Due to the present land use practices and climate variability, drastic shifts in regional climate and land covers are easily seen and their future reduction and gain are too well predicted. Therefore, there is an increasing need for data on land-cover changes at narrow and broad spatial scales. In this study, a remote sensing-based technique for land-cover-change analysis is applied to the lower Sindh areas for the last decade. Landsat satellite products were analyzed on an alternate yearly basis, from 1990 to 2016. Then Land-cover-change magnitudes were measured and mapped for alternate years. Land Surface Temperature (LST) is one of the critical elements in the natural phenomena of surface energy and water balance at local and global extent. However, LST was computed by using Landsat thermal bands via brightness temperature and a vegetation index. Normalized difference vegetation index (NDVI) was interpreted and maps were achieved. LST reflected NDVI patterns with complexity of vegetation patterns. Along with this, Object Based Image Analysis (OBIA) was done for classifying 5 major classes of water, vegetation, urban, marshy lands and barren lands with significant map layouts. Pakistan Meteorological Department provided the climate data in which rainfall, temperature and air temperature are included. Once the LST and OBIA are performed, overlay analysis was done to correlate the results of LST with OBIA and LST with meteorological data to ascertain the changes in land covers due to increasing centigrade of LST. However, satellite derived LST was also correlated with climate data for environmental analysis and to estimate Land Surface Temperature for assessing the inverse impacts of climate variability. This study's results demonstrate the land-cover changes in Lower Areas of Sindh including the Indus Delta mostly involve variations in land-cover conditions due to inter-annual climatic variability and temporary shifts in seasonality. However it is too concluded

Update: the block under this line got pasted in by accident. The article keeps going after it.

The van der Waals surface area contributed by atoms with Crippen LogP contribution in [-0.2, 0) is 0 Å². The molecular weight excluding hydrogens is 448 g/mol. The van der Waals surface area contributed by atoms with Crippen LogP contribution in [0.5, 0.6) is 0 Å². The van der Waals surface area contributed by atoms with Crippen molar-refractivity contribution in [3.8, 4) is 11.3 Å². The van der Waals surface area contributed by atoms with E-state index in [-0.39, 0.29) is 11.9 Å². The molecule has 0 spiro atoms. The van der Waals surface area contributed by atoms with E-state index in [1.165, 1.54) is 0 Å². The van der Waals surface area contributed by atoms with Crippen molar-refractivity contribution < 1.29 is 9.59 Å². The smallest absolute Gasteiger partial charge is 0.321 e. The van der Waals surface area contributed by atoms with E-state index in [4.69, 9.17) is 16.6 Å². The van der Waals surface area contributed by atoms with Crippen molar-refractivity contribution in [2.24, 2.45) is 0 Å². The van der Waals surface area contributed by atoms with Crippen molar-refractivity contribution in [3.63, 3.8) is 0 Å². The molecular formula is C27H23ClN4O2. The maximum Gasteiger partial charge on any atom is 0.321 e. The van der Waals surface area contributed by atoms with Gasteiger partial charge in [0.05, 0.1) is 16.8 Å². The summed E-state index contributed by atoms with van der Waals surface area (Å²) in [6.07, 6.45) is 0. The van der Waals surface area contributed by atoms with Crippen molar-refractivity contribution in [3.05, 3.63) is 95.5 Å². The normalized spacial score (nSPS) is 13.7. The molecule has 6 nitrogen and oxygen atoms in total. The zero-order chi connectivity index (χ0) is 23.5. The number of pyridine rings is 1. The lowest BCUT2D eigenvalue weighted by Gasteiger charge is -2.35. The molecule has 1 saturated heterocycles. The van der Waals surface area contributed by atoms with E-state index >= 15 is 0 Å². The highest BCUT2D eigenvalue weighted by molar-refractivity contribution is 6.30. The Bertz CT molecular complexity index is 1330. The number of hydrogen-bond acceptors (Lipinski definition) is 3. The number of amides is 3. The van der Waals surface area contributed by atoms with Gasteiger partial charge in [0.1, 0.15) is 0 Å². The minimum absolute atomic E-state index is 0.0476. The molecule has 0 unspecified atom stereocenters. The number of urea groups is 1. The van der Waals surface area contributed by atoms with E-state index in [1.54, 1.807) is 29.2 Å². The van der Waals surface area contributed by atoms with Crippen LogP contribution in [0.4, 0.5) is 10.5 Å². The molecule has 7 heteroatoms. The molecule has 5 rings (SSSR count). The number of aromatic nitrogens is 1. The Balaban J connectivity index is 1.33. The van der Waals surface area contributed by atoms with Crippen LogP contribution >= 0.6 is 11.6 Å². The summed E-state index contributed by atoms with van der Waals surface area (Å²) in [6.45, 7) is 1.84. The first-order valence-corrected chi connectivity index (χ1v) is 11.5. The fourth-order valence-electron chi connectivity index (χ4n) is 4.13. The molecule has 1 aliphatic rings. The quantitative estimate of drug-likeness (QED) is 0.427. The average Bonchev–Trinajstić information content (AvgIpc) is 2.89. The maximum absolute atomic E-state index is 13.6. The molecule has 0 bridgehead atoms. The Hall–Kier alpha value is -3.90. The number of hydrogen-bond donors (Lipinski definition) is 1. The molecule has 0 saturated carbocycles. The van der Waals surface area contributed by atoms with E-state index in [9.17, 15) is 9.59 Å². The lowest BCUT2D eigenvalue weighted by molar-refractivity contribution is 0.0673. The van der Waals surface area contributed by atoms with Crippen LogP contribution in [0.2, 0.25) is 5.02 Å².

6. Coverage and predictors of vaccination among children of 1-4 years of age in a rural sub-district of Sindh.

    PubMed

    Shaikh, Shiraz; Taj, Tahir M; Kazi, Ambreen; Ahmed, Jamil; Fatmi, Zafar

    2010-12-01

    To estimate the proportion of children 1-4 years of age vaccinated in the first year of their life and determine socio-demographic factors associated with vaccination in the rural sub-district Khairpur, Sindh, Pakistan. Cross-sectional study. The study was conducted in 9 Union Councils of sub-district Gambat, district Khairpur, Sindh, from August to October 2008. A questionnaire based representative multi-stage cluster survey was conducted. A total of 549 children aged 1-4 years were assessed for coverage and predictors of vaccination. Univariate and multivariate analysis was done using logistic regression to determine the unadjusted and adjusted relationship between socio-demographic predictor and outcome (vaccination status). The coverage for complete vaccination was 71.9% (95%CI=68.1%-75.7%). Educational level of mother (p=0.042), father (p=0.001) and child birth at hospital (p=0.006) were significantly associated with the vaccination status. Mother's educational level of intermediate and above was the strongest predictor (OR=12.19, 95%CI=1.57-94.3) for vaccination. Education of parents, particularly mother's education was important determinant of vaccination status of the children. In addition, distance from taluka health facility and misconception of parents were among the main reasons of not getting the children vaccinated. There is a need to educate the parents especially mothers about the importance of vaccination and organize EPI services at Basic Health Unit level to improve the vaccination coverage in rural areas of Pakistan.

  7. Improving general practitioners' knowledge regarding blood pressure measurement in selected cities of Pakistan through workshop.

    PubMed

    Mujtaba, Syed Hasnain; Ashraf, Tariq; Anjum, Qudsia

    2013-01-01